Starting last year I contemplated building my own ETA-3400 Memory I/O Accessory unit for the ET-3400 microprocessor trainer.
By January 2022 I had a prototype built on strip board and plugged in rats nest style on top of my ET-3400. The expansion unit is a clone of the original unit but with a few modern RAM and ROM chips to save space and add a lot more memory and a GAL to do the memory decoding.
This is a photo of the first prototype. The RAM, ROM and GAL are located on the breadboard section of the ET-3400. The PIA on the top of the picture is the bit-banged serial I/O. The VT-132 is a VT-100+ clone kit manufactured by The High Nibble in Australia. I have a LCD monitor and PS/2 keyboard plugged into that.
The strange characters were due to the ETA-3400 only wanting low ASCII, but my VT-100 terminal could only do 8 bit and there was no way to change the VT-100. Eventually I patched the Tiny BASIC ROM to mask off the 8th bit.
This problem was not evident in the monitor, only in Tiny BASIC.
By late January I added the Cassette port to the PIA. It was ugly but it worked.
This is what I was using as my cassette deck. It’s a Sony digital mp3 recorder. I wasn’t sure if it would work because of compression and decompression of the audio, however its worked perfectly and reliably almost every single time. The times it hasn’t worked is possibly when I was moving things around while it was recording. also this was still on breadboard, which is not the most reliable for connections.
The way I had the GAL programmed allowed me to alter the memory mapping by just altering a jumper. What that effectively did was enable 48K of contiguous RAM and moved the ROM and PIA into high memory above $C000. In the default configuration it replicates the memory map of the original ETA-3400 where it only has 4K RAM and PIA and ROMs occupy $1000…$23FF.
However in my alternate mapping I also had to patch the ROMs so that it had the correct jump and branch locations and new PIA address. Luckily the ROM disassembly was available and easy to find the relevant locations to change. One I got that working I was able to get 48K RAM for Tiny BASIC, which is way more than you would ever need.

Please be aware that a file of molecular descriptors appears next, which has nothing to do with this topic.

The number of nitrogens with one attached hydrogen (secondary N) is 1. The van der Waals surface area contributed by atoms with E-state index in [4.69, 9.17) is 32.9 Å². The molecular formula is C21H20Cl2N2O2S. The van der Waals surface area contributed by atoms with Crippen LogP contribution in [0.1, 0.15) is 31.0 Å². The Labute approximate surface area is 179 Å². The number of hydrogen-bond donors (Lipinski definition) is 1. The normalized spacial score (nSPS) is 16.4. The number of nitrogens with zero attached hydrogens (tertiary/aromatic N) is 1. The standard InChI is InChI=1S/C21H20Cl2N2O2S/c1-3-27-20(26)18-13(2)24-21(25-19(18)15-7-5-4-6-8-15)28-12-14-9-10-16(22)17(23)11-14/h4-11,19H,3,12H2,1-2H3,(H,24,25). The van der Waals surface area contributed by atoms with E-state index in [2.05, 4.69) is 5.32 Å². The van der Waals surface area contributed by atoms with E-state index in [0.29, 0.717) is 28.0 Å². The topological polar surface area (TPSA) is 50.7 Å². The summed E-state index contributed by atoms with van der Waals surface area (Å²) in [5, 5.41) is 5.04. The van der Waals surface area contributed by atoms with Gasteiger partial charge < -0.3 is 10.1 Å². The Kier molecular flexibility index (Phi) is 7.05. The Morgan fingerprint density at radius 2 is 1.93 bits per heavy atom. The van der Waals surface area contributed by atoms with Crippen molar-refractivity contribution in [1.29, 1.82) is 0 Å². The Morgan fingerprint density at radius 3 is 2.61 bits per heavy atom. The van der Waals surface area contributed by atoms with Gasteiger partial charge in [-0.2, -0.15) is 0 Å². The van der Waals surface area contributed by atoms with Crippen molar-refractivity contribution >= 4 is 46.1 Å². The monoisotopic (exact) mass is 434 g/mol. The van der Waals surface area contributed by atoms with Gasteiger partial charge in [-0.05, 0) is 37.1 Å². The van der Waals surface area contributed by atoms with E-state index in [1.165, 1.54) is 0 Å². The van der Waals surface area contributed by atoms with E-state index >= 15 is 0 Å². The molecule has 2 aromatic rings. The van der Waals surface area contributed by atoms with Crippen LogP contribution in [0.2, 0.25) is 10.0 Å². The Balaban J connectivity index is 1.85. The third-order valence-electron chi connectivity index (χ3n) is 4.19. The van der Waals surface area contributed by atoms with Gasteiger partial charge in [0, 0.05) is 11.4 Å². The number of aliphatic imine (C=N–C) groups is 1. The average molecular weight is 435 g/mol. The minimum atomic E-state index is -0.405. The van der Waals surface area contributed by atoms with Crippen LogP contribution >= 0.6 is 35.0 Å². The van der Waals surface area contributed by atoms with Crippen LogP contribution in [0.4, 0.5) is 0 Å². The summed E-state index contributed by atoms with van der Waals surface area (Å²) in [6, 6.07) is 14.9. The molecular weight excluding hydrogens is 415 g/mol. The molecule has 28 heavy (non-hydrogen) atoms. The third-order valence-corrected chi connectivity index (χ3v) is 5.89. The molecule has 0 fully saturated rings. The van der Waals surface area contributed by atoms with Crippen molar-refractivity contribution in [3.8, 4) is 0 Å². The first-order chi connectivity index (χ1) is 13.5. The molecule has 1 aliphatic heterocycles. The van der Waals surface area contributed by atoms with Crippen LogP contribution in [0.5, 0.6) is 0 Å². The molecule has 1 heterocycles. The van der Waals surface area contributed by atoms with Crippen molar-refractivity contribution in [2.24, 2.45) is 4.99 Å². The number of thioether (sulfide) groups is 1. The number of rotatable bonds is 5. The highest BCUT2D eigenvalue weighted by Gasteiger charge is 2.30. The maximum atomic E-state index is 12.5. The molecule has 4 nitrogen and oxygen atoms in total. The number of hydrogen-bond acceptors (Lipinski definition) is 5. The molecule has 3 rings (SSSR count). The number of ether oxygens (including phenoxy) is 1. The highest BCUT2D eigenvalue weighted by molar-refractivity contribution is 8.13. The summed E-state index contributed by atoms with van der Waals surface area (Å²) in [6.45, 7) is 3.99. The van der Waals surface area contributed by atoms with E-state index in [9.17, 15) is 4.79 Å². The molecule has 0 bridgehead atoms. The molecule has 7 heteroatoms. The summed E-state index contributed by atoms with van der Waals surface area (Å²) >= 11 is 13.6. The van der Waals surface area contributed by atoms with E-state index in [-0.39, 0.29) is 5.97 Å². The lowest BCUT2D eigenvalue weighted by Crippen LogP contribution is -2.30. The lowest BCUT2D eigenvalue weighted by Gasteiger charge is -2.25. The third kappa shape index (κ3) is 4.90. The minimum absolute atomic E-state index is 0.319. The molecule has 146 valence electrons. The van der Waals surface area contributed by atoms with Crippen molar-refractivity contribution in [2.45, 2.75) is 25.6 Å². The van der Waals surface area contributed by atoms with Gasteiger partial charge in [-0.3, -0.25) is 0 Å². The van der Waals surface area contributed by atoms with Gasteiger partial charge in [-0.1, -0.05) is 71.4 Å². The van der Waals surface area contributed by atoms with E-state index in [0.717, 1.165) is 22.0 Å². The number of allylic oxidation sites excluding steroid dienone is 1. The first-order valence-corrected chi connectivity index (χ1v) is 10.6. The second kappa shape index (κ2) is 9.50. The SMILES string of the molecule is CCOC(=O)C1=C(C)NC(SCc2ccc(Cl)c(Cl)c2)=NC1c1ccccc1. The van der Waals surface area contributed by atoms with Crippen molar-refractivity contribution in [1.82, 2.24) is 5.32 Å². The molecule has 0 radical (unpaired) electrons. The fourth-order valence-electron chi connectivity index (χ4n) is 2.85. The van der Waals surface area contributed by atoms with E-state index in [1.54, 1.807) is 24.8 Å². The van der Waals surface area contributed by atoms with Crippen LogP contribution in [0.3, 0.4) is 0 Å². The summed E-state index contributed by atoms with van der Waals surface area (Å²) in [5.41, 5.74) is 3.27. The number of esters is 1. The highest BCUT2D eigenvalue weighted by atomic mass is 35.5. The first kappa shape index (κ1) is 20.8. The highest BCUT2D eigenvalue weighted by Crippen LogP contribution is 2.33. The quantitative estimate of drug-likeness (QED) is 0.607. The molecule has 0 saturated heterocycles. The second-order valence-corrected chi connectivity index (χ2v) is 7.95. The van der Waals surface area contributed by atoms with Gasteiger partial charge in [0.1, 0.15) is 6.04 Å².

What to do with all that new RAM… write Star Trek in Tiny BASIC of course. Someone posted a version in Tiny BASIC, but unfortunately it was for a different dialect of Tiny BASIC and needed a lot of patching. Eventually with a lot of USR() instruction patches to call built in ROM routines to emulate PEEK, POKE and INCH (Reads a key from keyboard) and @ ARRAY commands, I was able to produce a 14K version of Star Trek.
here are a few screen shots:
oops, we died.
I had this finished by mid March 2022. Time to move on…
It was late February 2022 when I first considered porting ALTARI 680 BASIC to my memory expanded ETA-3400, however I was still in the prototype and testing phase and I didn’t have pcb’s made yet.
After having the prototype run fairly flawlessly for a couple of months I decided to layout and order pcbs. I received those in early May 2022. At this stage I had decided to call my boards the ETA-3400X (X for eXpanded) to differentiate them from other makers and the original.
Meanwhile I had started to port ALTAIR 680 BASIC to the ETA-3400X on my prototype rats nest. Having never in my life ported anything I never expected to be able to do it myself. I thought perhaps I would just create the hardware to make it happen, and do some proof-of-concept tests, and let the programming gurus do the rest. But before you know it I was porting it somewhat successfully myself.
here is an early progress screen shot of ALTAIR 680 BASIC starting up.
You might note that I ran into the 7 bit vs. 8 bit problem again, but I’ll worry about that later as it isn’t a priority yet.